The Fourth Industrial Revolution represents a fundamental change in the way we live, work and relate to one another. It is a new chapter in human development, enabled by extraordinary technology advances commensurate with those of the first, second and third industrial revolutions. These advances are merging the physical, digital and biological worlds in ways that create both huge promise and potential peril. The speed, breadth and depth of this revolution is forcing us to rethink how countries develop, how organisations create value and even what it means to be human. The Fourth Industrial Revolution is about more than just technology-driven change; it is an opportunity to help everyone, including leaders, policy-makers and people from all income groups and nations, to harness converging technologies in order to create an inclusive, human-centred future. The real opportunity is to look beyond technology, and find ways to give the greatest number of people the ability to positively impact their families, organisations and communities.
This freely available database of the human proteome marks a new dawn for medicine and biology.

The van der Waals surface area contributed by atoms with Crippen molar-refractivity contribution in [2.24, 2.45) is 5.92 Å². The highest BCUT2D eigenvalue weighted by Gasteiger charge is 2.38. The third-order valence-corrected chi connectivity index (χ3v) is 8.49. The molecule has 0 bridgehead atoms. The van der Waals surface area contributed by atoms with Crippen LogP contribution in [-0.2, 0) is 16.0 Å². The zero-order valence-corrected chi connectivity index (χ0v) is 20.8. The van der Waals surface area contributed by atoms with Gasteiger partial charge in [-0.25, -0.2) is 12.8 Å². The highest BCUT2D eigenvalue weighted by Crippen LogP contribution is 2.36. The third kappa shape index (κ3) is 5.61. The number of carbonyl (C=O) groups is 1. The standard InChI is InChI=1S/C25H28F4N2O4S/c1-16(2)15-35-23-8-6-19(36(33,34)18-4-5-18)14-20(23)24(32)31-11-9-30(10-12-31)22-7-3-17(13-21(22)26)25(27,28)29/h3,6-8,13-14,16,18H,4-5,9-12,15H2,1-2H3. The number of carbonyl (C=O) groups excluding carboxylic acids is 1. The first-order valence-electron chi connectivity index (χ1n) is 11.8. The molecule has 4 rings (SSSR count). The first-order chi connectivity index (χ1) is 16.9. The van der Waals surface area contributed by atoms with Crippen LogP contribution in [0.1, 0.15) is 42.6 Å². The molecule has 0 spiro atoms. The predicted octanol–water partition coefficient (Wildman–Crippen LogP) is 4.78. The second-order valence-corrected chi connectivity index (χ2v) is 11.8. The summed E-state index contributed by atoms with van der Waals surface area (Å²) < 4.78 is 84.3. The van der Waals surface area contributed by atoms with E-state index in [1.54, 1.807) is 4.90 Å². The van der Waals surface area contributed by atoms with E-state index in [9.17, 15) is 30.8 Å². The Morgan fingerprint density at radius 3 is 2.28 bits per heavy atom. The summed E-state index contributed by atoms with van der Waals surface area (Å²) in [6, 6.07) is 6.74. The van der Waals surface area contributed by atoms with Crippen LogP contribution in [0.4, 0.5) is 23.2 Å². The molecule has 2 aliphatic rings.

The world’s first Space Sustainability Rating has been developed to reduce space debris and ensure that rapidly increasing space missions launched worldwide are managed safely and sustain...
A new paper looks at some of the most significant statistical breakthroughs of the last half a century - including the field of artificial intelligence.
Researchers at UC San Francisco have successfully developed a “speech neuroprosthesis”. It's enabled a man with severe paralysis to communicate in sentences.
Researchers at ETH Zurich are using artificial intelligence (AI) to find new pharmaceutical applications for natural products and develop new drugs.
Children in Salima, central Malawi, have started their education at a new 3D-printed school which was built in just 15 hours, made of layers of concrete.
The computer knowledge gap between older and younger workers in the US peaked in the 1980s and early 1990s, but had disappeared by the mid-2010s.
Artificial intelligence is successfully being used to identify and treat cancer whilst building a knowledge database to help millions of people worldwide.
The Fourth Industrial Revolution will require new skills and a different mindset. Employees and employers alike will need to embrace lifelong learning.
Drones are being used in different “bubbles” across Israel to deliver medical goods, providing a proof of concept for their wide-spread commercial use.
As organizations increasingly apply artificial intelligence, they must address ethical and moral concerns. This analysis proposes 9 ethical principles.
This method uses multiple processes, without human intervention and can be used in many areas, such as the creation of materials to treat bone fractures.